The ZFBiH must submit its passenger tariff proposal to the Government of the FBiH for final approval. This type of service is subsidised by Government of the FBiH and it is enforced by appropriate laws. The level of subsidy is determined on an annual basis and allocated to the ZFBiH on a monthly basis.

The main competitors of the railways are the bus companies, mostly privately owned. The rail price levels are competitive to bus companies but other service components such as travel time, frequency and flexibility are more in favour of bus transport, especially for international traffic.

For example, for an international trip Sarajevo-Zagreb (2 rail companies are involved in the BiH, the ZFBiH and the ZRS):
• the roundtrip ticket price by railways is 35 EUR (second-class) and 55 EUR (first-class), though there is not significant difference between the two classes. The same trip costs 40-45 EUR by bus.
• there is only 1 pair of trains every day, whilst some 6-8 buses are operating daily along the same stretch
• travel time by train is 11 hours, including a 70 minutes stop at the border.

By bus, it takes 9-10 hours, including a 30-60 minutes stop at the border.

An agreement has been made between the two BiH railways' companies and the Croatian Railways for the division of the incomes. However, the ZFBiH is not in a favourable position as it cannot operate modern coaches on this section (they are owned by the Croatian Railways or by the ZRS). The situation is the same on the new railway service operated between Sarajevo and Budapest.

Future development
The Bosnian Railways' passenger traffic is forecast to reach 77.5 million passenger kilometre (pkm) in 2005 (+45 %/2001) and 145.2 million pkm in 2010 (+172.3 %/ 2001). However, these figures are still far below the pre-war traffic (Bosnian Railways transported 1,654 million passengers in 1985 and 1,318 million in 1990).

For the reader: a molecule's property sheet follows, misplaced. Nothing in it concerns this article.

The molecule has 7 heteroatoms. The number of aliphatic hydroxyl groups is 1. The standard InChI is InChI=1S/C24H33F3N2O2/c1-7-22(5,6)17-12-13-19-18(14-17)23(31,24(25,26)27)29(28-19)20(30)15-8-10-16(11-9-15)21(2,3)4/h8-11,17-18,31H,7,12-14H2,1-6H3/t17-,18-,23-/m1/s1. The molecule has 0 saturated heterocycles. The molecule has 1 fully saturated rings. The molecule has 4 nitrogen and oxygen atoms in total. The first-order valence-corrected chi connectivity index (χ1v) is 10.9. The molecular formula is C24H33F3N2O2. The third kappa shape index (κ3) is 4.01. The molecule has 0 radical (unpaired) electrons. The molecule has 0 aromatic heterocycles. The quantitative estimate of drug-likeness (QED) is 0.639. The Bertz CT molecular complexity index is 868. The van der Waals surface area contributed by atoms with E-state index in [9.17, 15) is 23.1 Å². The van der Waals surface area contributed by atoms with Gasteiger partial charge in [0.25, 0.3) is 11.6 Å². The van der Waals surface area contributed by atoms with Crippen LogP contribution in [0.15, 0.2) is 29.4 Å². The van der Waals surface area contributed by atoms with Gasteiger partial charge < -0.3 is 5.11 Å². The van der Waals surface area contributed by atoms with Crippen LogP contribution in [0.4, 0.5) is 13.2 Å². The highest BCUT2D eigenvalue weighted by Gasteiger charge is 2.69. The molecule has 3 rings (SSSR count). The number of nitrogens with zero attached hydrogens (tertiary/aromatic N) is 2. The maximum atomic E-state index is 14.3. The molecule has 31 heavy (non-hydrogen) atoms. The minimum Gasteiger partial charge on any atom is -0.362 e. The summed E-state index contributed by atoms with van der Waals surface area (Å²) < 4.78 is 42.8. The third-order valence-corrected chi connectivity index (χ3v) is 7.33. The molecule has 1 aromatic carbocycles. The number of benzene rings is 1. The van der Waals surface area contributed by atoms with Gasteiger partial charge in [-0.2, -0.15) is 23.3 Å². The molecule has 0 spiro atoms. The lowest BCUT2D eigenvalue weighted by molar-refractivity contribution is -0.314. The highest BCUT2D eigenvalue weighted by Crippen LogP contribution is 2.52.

The ZRS traffic will represent 55% of total traffic in 2005 and the ZFBIH traffic 62% of total traffic in 2010. Domestic traffic constitutes the biggest share of the ZRS traffic (78% both in 2005 and 2010) whereas international traffic will be biggest in the ZFBIH (respectively 62% and 67%).

The increase is mostly due to the introduction of new railway services (reopening of lines). There is, for instance, no rail connection yet between Sarajevo and Belgrade where 10 buses are operated daily, mostly from Lukavica (Sarajevo suburb, 10 km from downtown). The railway service will also gradually improve and, thus, attract more clients.

280.9 M net tonne-kilometre (ntkm) were carried in 2001 by the Bosnian Railways (of which 58% by the ZFBIH). In the ZFBIH, 60% of the total traffic was domestic, 21% import, 10% export and 9% transit traffic. The main commodities were coal and coke (29% of total tkm at ZFBIH), ores (13%), oil and oil products, wheat, etc, mostly in import or transit (for ores). The average distance of the domestic traffic is short - only 18 km. For international traffic it is 70 km. In the ZRS (42% of the Bosnian Railways traffic in 2001), 61% was export, 26% transit, 10% import and 3% domestic. Average transport distance for the ZRS is 118 km (2001). The ZRS operates about 10% of total BiH freight volumes as most of the industrial complexes, including the coal based power plants and coal mines, are located within the FBiH. The area around Banja Luka (Tomasica) is rich in iron ore, which is transported to Western Serbia, mainly to the Steel plant located in Smederevo. Bauxite and aluminium ores are hauled to Zvornik Novi. Timber goes to Serbia and clay to Italy. 3,500 containers (mainly 20’) were hauled in 2001, which accounts for about 1% of total freight transport in BiH.